Start saying “no” to things, habits, time sucks, and people that don’t align with your vision for your best life. Start cultivating your natural talents, pursuing your dreams and finding creative ways to deal with the limitations set before you.

Erik, Bodey and I at my brother’s wedding

Erik, Bodey and I at my brother’s wedding

You are made for THIS life. Not for hers, or his, or theirs. For yours. So start making it stunning. And you know what? The imperfections, the deep pain, the crippling sadness, these make you more beautiful. Especially if you allow them to grow and refine you. When you do the hard, some days, yucky work, little by little you with breathe deeper and see clearer.

I remind myself all the time that I am created for the life I have. When I desperately miss Ethan, which is often lately, I remember I was born to be his mom. To walk with him in his illness and allow the most profound pain of my heart to transform me. When my body hurts from carrying around Bodey, and merely going to the store feels like such a production, I remind myself that I was created to be Bodey’s mom. I am invited to see life anew through the lens of disability and to be loved by Bodey (he gives so much love). When I want to redo my laundry room or buy new furniture, but there just isn’t the money because of medical bills or something not covered by insurance, I get frustrated. Being frustrated is okay. We were never promised easy. Instead, we are invited to become our beautiful selves BECAUSE of the life we have.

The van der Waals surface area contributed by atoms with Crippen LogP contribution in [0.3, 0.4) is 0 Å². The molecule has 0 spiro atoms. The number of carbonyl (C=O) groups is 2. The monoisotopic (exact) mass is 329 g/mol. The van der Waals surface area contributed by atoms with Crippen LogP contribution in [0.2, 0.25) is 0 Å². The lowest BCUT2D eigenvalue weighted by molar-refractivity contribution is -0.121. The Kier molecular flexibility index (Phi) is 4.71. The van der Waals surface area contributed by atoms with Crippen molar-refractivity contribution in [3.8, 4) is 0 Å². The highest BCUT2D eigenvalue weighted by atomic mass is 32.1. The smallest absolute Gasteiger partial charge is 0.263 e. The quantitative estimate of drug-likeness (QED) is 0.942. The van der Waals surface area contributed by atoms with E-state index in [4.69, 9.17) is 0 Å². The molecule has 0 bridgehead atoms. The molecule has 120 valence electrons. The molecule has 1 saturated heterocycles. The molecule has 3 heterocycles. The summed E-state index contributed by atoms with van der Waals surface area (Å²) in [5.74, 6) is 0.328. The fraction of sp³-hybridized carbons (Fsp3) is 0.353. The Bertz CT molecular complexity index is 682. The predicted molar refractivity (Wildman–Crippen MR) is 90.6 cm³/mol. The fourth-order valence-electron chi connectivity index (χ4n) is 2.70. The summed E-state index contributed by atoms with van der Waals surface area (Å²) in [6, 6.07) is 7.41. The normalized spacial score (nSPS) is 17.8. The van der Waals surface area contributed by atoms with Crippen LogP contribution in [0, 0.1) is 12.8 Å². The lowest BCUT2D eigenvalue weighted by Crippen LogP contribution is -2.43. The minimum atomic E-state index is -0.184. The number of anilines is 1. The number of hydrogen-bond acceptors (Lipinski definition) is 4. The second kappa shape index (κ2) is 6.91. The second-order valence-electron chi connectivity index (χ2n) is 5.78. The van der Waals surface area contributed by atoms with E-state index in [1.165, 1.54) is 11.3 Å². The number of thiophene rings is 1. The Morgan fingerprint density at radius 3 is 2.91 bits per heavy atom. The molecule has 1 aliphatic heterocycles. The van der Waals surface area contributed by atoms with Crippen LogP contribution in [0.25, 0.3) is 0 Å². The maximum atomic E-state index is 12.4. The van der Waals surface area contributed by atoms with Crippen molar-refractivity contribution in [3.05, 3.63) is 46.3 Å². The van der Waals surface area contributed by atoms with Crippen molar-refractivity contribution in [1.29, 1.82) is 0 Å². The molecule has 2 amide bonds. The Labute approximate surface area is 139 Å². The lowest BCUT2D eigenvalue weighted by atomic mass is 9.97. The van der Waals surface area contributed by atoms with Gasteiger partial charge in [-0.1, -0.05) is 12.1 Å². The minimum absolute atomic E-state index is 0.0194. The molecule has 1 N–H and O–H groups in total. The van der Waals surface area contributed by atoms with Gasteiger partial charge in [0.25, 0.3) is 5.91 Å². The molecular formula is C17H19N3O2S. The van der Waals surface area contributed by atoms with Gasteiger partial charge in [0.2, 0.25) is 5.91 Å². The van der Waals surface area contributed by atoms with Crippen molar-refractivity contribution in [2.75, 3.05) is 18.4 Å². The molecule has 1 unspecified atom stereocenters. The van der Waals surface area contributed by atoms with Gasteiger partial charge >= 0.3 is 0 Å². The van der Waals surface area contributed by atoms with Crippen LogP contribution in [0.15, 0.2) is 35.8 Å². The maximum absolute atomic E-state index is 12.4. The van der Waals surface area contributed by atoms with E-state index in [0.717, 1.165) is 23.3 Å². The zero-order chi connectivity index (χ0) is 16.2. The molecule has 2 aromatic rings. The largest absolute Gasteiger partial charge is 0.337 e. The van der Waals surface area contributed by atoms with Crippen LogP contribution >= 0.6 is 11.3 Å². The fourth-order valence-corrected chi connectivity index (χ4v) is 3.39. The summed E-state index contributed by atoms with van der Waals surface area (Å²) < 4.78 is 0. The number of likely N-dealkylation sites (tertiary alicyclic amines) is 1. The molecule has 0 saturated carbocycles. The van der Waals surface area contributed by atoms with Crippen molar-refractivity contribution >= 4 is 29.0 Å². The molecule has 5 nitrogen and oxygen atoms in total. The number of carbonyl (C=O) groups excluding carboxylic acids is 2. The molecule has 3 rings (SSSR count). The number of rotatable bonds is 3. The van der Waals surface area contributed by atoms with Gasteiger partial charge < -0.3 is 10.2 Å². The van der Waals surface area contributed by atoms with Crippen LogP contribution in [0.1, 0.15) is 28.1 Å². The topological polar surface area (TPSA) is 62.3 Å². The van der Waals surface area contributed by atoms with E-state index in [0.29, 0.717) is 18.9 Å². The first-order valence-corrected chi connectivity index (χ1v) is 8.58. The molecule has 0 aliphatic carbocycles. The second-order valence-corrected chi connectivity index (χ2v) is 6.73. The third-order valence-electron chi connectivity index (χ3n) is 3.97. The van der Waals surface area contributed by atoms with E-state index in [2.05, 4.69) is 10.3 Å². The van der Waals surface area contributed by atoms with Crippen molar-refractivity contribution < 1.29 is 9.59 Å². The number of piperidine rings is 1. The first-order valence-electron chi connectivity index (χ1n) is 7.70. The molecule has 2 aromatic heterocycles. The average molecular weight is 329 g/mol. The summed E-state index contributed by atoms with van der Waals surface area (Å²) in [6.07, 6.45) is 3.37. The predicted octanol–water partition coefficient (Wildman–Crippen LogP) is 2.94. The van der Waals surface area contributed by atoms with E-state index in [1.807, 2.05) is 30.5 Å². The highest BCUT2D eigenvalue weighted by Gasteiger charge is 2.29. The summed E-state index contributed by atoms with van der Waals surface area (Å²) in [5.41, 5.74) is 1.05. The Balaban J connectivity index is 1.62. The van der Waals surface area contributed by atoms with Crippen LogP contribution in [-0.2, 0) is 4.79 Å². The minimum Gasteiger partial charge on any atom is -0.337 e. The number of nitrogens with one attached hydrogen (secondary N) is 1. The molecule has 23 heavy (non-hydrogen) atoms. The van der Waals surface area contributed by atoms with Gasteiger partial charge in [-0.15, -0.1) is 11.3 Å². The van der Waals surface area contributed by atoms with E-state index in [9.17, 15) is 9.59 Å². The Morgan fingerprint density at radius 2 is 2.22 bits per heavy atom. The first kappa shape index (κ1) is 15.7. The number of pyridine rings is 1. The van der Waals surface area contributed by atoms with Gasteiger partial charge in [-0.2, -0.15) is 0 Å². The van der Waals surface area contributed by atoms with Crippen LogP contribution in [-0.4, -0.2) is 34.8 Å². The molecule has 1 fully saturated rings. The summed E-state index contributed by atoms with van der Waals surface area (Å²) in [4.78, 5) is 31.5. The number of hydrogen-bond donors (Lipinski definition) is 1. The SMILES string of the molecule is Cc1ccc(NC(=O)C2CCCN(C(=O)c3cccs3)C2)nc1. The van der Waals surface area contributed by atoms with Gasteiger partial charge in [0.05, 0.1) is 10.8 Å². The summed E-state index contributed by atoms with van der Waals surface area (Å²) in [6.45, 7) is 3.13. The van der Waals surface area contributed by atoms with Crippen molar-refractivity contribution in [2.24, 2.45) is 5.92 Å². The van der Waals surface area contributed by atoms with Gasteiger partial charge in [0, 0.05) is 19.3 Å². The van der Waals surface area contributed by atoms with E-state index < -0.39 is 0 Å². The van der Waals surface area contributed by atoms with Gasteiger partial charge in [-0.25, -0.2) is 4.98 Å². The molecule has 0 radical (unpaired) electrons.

You are made for this. For all of this. Within you are the skills, abilities, and ideas to craft the life you want within the one you already have. You don’t need to go anywhere else. Climb inside of your own heart. See what you find. I think you will be pleasantly surprised.

Sunday Love to you.

PS The great writer and poet Mary Oliver died this week. Fun fact is that like me, she was born in Cleveland OH (Maple Heights to be exact). Her words have meant so much to me. Take some time this week to read her poetry. I know her words will touch your heart too. These words are perfect for the week’s post.